Your unconscious mind is active when you are doing activities automatically or in a trance or daydream state. So, if you have a question like ‘why is it difficult for me to quit smoking?’, write that at the top of a piece of paper. Then start brainstorming answers. Just write them down as they occur to you whether they seem right or not. Imagine your hand is writing them by itself with no input from your logical self, almost like doodling. You might feel silly at first, but let the creative part of your brain take over and keep writing words on the paper. Most of what you write will be irrelevant or something you know already but keep going until new ideas start to come out. Avoid giving up too soon because your intuition will tell you when you discover something important or something that will help you make the changes more easily.
- Make friends with your unconscious mind.
It’s trying to be helpful even if the way it has chosen to do that isn’t working out for you Suppose you find it hard to save money. There is a reason for that, a part of you that either believes having money is bad, or that having little money is good. Using meditational techniques can be useful. Clear your mind as much as possible, and relax your body. Ask yourself questions and listen to the answers. Sometimes it helps to imagine having ‘another you’ to ask, a kind of ‘wise advisor’ version of yourself who has all the answers. Once you have them, negotiate a compromise. Maybe your unconscious believes that having too much money is selfish or greedy. You could ask if giving some of your increased earnings to charity would be acceptable.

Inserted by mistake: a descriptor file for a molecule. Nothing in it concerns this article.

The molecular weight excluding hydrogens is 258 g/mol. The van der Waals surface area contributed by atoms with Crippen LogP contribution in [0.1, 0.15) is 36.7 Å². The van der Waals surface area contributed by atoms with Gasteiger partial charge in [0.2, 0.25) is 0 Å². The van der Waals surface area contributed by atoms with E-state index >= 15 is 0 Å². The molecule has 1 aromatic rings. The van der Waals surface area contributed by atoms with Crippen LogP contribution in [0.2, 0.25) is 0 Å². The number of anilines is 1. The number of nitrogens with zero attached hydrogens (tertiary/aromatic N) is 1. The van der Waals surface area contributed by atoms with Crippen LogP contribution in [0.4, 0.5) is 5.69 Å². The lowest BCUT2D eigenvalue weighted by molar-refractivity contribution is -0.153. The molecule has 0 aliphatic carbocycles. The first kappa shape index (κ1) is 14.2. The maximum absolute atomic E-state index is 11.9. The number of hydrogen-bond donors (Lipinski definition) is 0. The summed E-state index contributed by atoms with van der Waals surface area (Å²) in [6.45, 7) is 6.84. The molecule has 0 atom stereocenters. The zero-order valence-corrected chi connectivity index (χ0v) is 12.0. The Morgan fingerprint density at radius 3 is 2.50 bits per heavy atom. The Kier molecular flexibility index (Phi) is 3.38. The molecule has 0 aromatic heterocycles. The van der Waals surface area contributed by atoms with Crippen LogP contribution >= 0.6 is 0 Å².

- Enlist the help of a hypnotherapist.
In hypnosis, your unconscious mind is much more accessible than usual, and it’s possible that information you didn’t know you had can be reached. This might include what is holding you back, and also what you can do about it. Properly worded hypnotic suggestions can also help the unconscious mind see new ways forward so that change is possible.
- Remember that your unconscious mind might be behind the mental blocks you’re experiencing, but it’s not to blame.
It’s trying in the only way it knows to keep you safe. Unfortunately, it can’t do much logic and may have faulty data or information taken out of context from your past experiences. For example, just because one dog growls at you doesn’t mean they all will, but your unconscious mind may not realise this.
It’s important to know how to skillfully negotiate with your subconscious.
If you are experiencing a disagreement between what you know (in your logical mind) and what you feel (in your emotional, unconscious mind) what you feel nearly always wins. The trick to resolving the disagreement is to get what you know and what you feel working together because fighting with yourself is the biggest obstacle of all.
Debbie Waller is a professional hypnotherapist, specialising in stress, anxiety and related issues. She also offers EMDR which is used for trauma, PTSD, phobias and OCD and publishes hypnotherapy-for-ibs.co.uk for those interested in using hypnotherapy to relieve the symptoms of irritable bowel syndrome.
Debbie owns a multi-accredited hypnotherapy school, Yorkshire Hypnotherapy Training and offers further training for qualified therapists via CPD Expert. She is the author of Their Worlds, Your Words and The Hypnotherapist's Companion, editor and contributor to the online magazine Hypnotherapy Training & Practitioner, and co-author of The Hypnotherapy Handbook.
For more information on any of these services, phone 01977 678593.
Researcher & drafter: Rae Waller.